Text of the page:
Leningrad Deputy Mayor, British Jews, in Verbal Clash over Soviet Jews
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Leningrad Deputy Mayor, British Jews, in Verbal Clash over Soviet Jews

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Deputy Mayor Yevgeny Gogolev of Leningrad met with representatives of the local Jewish community in the Lord Mayor’s office today but failed to convince them that all was well with Jews in Leningrad and in the Soviet Union generally. The Russian official and Leningrad’s famed Kirov Ballet are visiting Manchester as guests of Lord Mayor Edward Grant and the City Council.

But the visit has been marred by repeated confrontations between the Russians and Jewish and non-Jewish activists demanding an end to the mistreatment of Soviet Jews. Jews are particularly incensed over the ouster of Valery Panov and his wife, Galina, from the Kirov company because they had applied for visas to go to Israel. They also continually reminded the Russians of the Jewish defendants in the Leningrad hijack trials now serving long prison terms in Soviet prisons and forced labor camps.

At a press conference yesterday, Gogolev said that “Valery and Galina Panov are in their present situation because of their bad behavior and their attempt to change their nationality.” He said the same thing at his meeting with local Jews today but failed to molify them. When he spoke of the contributions by Jews to the development of Leningrad, the delegation pointed out that Manchester Jews are in telephone contact with Jews in Leningrad and are fully aware of the harassment suffered by Jews who apply for exit visas. Gogolev said at his press conference yesterday that he numbered Jews among his “best friends.”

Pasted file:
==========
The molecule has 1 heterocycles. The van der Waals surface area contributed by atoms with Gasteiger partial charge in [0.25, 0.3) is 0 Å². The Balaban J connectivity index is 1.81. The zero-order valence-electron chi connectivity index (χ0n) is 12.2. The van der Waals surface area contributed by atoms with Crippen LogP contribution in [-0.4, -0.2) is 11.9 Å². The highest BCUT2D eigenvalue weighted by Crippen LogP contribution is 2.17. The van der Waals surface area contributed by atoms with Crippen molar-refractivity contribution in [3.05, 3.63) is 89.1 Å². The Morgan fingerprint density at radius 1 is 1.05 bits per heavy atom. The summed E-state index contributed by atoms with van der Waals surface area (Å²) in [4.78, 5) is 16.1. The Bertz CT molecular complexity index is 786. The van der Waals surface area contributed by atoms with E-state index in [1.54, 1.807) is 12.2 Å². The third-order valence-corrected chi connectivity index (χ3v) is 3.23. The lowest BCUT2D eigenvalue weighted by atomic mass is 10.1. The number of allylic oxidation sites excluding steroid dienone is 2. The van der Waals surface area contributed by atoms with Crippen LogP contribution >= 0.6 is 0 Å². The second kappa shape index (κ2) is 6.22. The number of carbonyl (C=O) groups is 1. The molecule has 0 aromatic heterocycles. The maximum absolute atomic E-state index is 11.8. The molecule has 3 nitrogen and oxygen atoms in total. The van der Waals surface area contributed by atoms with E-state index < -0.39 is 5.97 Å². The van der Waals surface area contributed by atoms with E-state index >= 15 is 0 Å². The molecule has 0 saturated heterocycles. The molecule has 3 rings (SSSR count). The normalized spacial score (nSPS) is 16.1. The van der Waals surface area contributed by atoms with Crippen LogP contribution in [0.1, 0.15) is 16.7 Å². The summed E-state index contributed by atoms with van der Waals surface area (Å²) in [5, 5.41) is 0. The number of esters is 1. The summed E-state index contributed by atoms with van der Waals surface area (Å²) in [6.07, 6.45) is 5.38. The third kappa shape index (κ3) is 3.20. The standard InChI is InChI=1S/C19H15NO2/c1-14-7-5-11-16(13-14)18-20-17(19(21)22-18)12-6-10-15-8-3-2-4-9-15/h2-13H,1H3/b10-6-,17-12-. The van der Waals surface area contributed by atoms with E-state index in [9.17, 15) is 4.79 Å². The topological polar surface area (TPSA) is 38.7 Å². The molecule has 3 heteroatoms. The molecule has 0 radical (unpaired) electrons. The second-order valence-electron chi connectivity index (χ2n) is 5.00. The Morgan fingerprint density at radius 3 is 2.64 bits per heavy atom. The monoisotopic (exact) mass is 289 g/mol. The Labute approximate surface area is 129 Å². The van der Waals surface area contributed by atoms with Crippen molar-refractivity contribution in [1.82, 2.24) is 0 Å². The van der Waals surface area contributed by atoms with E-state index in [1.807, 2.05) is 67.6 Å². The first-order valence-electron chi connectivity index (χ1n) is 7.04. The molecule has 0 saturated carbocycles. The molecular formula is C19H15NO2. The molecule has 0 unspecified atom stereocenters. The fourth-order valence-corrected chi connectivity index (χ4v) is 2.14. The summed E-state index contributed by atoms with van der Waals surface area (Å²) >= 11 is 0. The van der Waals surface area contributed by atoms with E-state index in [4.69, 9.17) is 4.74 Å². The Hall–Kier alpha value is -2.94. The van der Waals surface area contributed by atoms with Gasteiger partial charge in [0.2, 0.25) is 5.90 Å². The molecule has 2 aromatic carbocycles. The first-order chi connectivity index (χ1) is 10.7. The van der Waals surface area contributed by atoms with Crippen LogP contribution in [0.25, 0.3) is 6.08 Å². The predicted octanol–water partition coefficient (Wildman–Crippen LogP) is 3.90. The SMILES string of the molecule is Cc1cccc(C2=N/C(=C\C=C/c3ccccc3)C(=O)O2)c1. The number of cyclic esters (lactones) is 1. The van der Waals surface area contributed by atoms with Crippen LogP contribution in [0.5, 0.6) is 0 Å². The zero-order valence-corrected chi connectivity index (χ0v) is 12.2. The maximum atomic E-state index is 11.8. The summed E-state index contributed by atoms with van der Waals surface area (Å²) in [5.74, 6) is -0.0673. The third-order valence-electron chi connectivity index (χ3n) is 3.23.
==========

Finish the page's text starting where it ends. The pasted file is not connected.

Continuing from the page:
A performance of the Kirov, Ballet here was disrupted last night by shouts, catcalls and the unfurling of banners from the balcony by activists protesting the treatment of Jews in the Soviet Union. Police hustled some demonstrators out of the hall but others remained and continued to interrupt the visiting artists with shouted demands for justice for Soviet Jews. No arrests were made.

The demonstrations began as soon as the audience was seated following the British national anthem. About 70 women dressed in black, members of the “35 Committee,” rose in the balcony and unfurled banners referring to the Jews imprisoned after the Leningrad hijack trials and the ouster of Valery and Galina Panov from the Kirov troupe when they applied for exit visas.

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